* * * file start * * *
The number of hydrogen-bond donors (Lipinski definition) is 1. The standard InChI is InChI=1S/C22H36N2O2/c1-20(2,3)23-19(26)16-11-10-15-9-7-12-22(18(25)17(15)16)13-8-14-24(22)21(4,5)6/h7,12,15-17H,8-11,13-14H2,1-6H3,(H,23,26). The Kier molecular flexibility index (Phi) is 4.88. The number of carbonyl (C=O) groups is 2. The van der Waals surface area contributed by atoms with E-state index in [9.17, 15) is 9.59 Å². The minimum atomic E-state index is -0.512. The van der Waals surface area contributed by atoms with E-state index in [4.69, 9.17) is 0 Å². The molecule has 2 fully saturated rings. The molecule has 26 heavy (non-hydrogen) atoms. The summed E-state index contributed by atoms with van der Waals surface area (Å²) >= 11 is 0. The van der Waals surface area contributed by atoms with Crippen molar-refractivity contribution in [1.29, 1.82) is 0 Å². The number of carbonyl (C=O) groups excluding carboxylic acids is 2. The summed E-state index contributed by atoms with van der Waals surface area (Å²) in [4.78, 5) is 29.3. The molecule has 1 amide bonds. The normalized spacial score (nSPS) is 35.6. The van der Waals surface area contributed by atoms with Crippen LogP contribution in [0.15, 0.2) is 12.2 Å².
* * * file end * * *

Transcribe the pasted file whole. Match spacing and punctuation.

The number of hydrogen-bond donors (Lipinski definition) is 1. The standard InChI is InChI=1S/C22H36N2O2/c1-20(2,3)23-19(26)16-11-10-15-9-7-12-22(18(25)17(15)16)13-8-14-24(22)21(4,5)6/h7,12,15-17H,8-11,13-14H2,1-6H3,(H,23,26). The Kier molecular flexibility index (Phi) is 4.88. The number of carbonyl (C=O) groups is 2. The van der Waals surface area contributed by atoms with E-state index in [9.17, 15) is 9.59 Å². The minimum atomic E-state index is -0.512. The van der Waals surface area contributed by atoms with E-state index in [4.69, 9.17) is 0 Å². The molecule has 2 fully saturated rings. The molecule has 26 heavy (non-hydrogen) atoms. The summed E-state index contributed by atoms with van der Waals surface area (Å²) >= 11 is 0. The van der Waals surface area contributed by atoms with Crippen molar-refractivity contribution in [1.29, 1.82) is 0 Å². The number of carbonyl (C=O) groups excluding carboxylic acids is 2. The summed E-state index contributed by atoms with van der Waals surface area (Å²) in [4.78, 5) is 29.3. The molecule has 1 amide bonds. The normalized spacial score (nSPS) is 35.6. The van der Waals surface area contributed by atoms with Crippen LogP contribution in [0.15, 0.2) is 12.2 Å².